FIGS. 13A and 13B provide top and side views of another embodiment of a tunable optical filter, according to the present invention, that incorporates switching between two output fibers.

For simplicity in description, identical or similar components in FIGS. 5A, 5B, 10, 11A, 11B, 12A, 12B, 13A and 13B are labeled in this application by using numerals in which the last two digits are the same.

DETAILED DESCRIPTION OF THE EXEMPLARY EMBODIMENTS

Tunable optical filters are a key building block of reconfigurable optical communication networks. The ideal tunable optical filter would provide low insertion loss and a wide passband for the selected or desired wavelength(s), while simultaneously providing high isolation of other, non-selected wavelengths. It would provide a wide tuning range, and incorporate a tuning mechanism that was fast and yet not subject to rapid wear-out. Further, the optical characteristics of the tuned or selected passband should not vary as a function of wavelength. Other highly desirable attributes include low cost, compact size, low power consumption, and high reliability.

The prior art in tunable optical filters typically possess one or more significant shortcomings, including insufficient tuning range, slow tuning speed, rapid wear-out of the tuning mechanism, optical characteristics that vary significantly as a function of the tuned wavelength(s), as well as the typical disadvantages of high cost, large size, high power consumption, and low reliability.

Certain embodiments of the present invention combine a microfabricated MEMS (Micro-Electro-Mechanical System) mirror, used as the tuning element, with cascaded optical diffraction gratings to achieve a tunable optical filter that possesses the desired attributes of wide tuning range, fast tuning speed, and optical characteristics that are highly consistent across the tuning range. Further, the microfabricated MEMS mirror that is used as the tuning element is not subject to rapid wear-out, as would be the case with an electric motor actuator. While microfabricated MEMS mirrors are preferable, other types of mirrors or light reflective elements may also be used and are within the scope of the invention.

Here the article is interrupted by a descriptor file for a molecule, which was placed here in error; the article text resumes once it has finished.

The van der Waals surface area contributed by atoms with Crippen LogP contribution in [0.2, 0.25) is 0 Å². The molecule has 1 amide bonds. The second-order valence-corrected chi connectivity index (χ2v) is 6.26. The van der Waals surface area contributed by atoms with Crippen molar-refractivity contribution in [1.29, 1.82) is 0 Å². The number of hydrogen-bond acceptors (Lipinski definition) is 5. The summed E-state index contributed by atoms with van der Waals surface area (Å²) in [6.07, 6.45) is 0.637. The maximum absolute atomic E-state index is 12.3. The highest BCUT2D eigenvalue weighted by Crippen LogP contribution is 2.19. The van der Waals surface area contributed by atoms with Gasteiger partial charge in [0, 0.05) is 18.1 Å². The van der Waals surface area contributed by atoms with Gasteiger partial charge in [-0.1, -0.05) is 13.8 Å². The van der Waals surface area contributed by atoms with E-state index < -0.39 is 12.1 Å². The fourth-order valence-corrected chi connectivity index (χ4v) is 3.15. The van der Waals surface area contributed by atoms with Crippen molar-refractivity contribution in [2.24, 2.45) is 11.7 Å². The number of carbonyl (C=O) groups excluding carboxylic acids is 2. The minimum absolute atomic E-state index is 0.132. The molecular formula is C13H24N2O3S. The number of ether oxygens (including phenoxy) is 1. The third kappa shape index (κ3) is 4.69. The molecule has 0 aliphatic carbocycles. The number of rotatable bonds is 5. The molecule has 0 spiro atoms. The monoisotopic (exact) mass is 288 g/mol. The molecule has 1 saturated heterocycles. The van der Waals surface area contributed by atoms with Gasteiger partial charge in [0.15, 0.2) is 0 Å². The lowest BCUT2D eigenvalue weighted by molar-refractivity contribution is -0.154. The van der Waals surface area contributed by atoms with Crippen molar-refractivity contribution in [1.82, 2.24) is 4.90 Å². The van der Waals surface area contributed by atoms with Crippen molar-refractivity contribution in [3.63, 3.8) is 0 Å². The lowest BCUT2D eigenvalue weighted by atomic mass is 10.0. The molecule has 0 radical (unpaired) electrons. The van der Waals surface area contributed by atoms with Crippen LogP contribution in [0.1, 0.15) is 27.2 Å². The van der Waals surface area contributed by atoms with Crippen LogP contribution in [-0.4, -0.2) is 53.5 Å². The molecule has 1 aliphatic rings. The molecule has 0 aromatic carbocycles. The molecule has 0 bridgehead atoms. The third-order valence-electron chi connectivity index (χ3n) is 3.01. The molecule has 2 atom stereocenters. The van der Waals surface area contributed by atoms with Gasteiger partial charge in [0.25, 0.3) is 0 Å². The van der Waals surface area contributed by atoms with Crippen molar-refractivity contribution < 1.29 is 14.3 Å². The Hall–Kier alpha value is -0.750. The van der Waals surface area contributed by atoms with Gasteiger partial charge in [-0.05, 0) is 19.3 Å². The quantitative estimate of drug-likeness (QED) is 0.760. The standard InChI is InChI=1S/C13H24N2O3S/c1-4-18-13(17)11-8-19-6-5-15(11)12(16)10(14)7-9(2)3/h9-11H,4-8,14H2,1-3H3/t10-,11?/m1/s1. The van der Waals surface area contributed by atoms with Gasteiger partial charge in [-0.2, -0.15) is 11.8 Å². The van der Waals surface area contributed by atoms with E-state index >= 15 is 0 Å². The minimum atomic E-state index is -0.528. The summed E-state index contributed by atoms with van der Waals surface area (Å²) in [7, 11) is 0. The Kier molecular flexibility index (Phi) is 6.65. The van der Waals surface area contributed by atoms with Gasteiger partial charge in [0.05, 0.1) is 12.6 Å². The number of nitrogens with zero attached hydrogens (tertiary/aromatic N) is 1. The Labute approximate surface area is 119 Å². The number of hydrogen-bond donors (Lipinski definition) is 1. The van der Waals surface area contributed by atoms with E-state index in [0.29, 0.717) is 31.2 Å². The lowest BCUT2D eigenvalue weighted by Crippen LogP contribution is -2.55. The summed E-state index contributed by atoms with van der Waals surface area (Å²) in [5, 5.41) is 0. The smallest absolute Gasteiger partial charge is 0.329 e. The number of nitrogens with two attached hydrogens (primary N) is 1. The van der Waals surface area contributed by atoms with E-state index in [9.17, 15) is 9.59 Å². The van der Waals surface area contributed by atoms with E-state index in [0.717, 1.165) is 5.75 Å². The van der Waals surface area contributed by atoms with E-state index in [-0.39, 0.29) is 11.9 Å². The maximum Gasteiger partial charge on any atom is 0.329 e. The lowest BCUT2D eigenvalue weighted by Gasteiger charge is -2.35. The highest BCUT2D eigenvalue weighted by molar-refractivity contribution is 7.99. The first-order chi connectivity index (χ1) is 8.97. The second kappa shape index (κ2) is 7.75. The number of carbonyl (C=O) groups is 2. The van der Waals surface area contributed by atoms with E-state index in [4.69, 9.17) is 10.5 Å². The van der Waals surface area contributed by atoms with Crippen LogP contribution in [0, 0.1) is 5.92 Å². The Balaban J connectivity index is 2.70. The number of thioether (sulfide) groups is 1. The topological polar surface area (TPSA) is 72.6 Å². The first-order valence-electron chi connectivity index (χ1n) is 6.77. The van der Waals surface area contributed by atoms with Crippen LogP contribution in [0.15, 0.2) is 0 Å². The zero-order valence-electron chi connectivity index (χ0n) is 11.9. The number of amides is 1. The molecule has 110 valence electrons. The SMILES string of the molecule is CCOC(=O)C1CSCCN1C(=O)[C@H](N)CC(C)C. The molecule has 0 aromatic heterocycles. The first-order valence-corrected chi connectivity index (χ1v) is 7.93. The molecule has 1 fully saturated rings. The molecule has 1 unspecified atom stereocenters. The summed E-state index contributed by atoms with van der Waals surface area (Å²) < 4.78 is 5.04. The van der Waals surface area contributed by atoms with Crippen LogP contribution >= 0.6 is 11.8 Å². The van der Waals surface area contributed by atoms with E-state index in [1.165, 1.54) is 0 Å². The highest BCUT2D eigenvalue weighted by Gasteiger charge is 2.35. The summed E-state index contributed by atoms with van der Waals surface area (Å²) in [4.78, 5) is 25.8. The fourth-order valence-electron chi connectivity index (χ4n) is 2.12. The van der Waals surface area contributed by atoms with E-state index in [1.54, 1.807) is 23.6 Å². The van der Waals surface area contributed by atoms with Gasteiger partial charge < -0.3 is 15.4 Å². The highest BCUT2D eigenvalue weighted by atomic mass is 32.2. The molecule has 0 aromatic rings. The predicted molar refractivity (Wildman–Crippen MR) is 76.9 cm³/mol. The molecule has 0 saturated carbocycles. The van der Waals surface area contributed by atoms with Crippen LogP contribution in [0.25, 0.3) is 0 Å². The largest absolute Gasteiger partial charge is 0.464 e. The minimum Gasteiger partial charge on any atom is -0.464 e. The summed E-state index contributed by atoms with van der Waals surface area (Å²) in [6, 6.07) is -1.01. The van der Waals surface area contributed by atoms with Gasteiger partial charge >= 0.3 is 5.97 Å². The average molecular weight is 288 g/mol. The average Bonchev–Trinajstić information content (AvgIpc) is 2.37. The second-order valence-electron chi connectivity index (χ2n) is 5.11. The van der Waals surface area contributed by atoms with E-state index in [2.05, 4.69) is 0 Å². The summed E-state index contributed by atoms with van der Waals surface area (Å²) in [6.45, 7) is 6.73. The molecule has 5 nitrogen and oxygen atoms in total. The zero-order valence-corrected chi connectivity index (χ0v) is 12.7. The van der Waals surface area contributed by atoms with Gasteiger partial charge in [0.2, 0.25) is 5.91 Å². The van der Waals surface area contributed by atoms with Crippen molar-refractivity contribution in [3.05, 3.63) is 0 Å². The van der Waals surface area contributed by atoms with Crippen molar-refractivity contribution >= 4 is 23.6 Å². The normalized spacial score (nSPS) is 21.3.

The use of cascaded optical diffraction gratings, as well as the use of a reflective tuning element that allows the optical signal to pass each grating twice, results in a compact device structure and allows the use of low-cost gratings. The diffraction gratings may be transmissive or reflective, although transmissive gratings are preferred in the present invention. Optical transmission gratings can be fabricated by creating grooves on a substrate surface, or by creating a periodic index variation pattern over the substrate, as with a Volume Phase Holographic grating. It is preferred that the grating be relatively insensitive to polarization. While some embodiments employ multiple optical diffraction gratings, for some applications, a single optical diffraction grating may suffice.

The use of a microfabricated MEMS mirror as the tuning element results in low cost, compact size, low power consumption, and high reliability. The use of a 3-D MEMS mirror that can be tilted on two orthogonal axes results in one embodiment in which minor optical misalignment of the input and output fibers, the diffraction gratings, and the MEMS mirror can be adjusted for, using the second tilt axis of the mirror. (One axis is the primary axis for the tuning action, while the second axis is used for minor adjustment of optical alignment.)

FIGS. 4A and 4B provide top and side views of one embodiment 400 of the tunable optical filter, according to the present invention, using two cascaded optical transmission gratings.

401 is a dual fiber collimator that serves to lower the cost of the device, and makes the device more compact by sharing a single microlens. 402 and 403 are two cascaded optical transmission gratings that are aligned to be nearly vertical. “Vertical” in the description of the various embodiments herein refers to a direction perpendicular to the plane of the page or paper of top views of the embodiments, and a direction in or parallel to the plane of the page or paper of side views of the embodiments. The two gratings 402 and 403 are thus perpendicular to the plane of the page or paper. They are tilted slightly to provide for a small vertical offset (shown more clearly in FIG. 4B) between the input and output optical beams. 404 is a quarter waveplate that rotates the polarization of the optical beam by 90 degrees. 405 is a microfabricated MEMS (Micro-Electro-Mechanical System) mirror. 406 is chip carrier that holds the MEMS mirror device. 407 is the voltage control circuit that provides a precisely controlled voltage that tunes and determines the angle position about a vertical axis of the MEMS mirror by applying an appropriate voltage to driving electrodes (not shown) that causes the MEMS mirror to move by electrostatic force. Chip carrier 406 and voltage control circuit 407 thus form a part of an actuator (which also includes the driving electrodes) that moves (e.g. rotates) the mirror 405 to tune the filter by selecting one or more of the wavelength components in the light from the input port that will be directed towards the output port.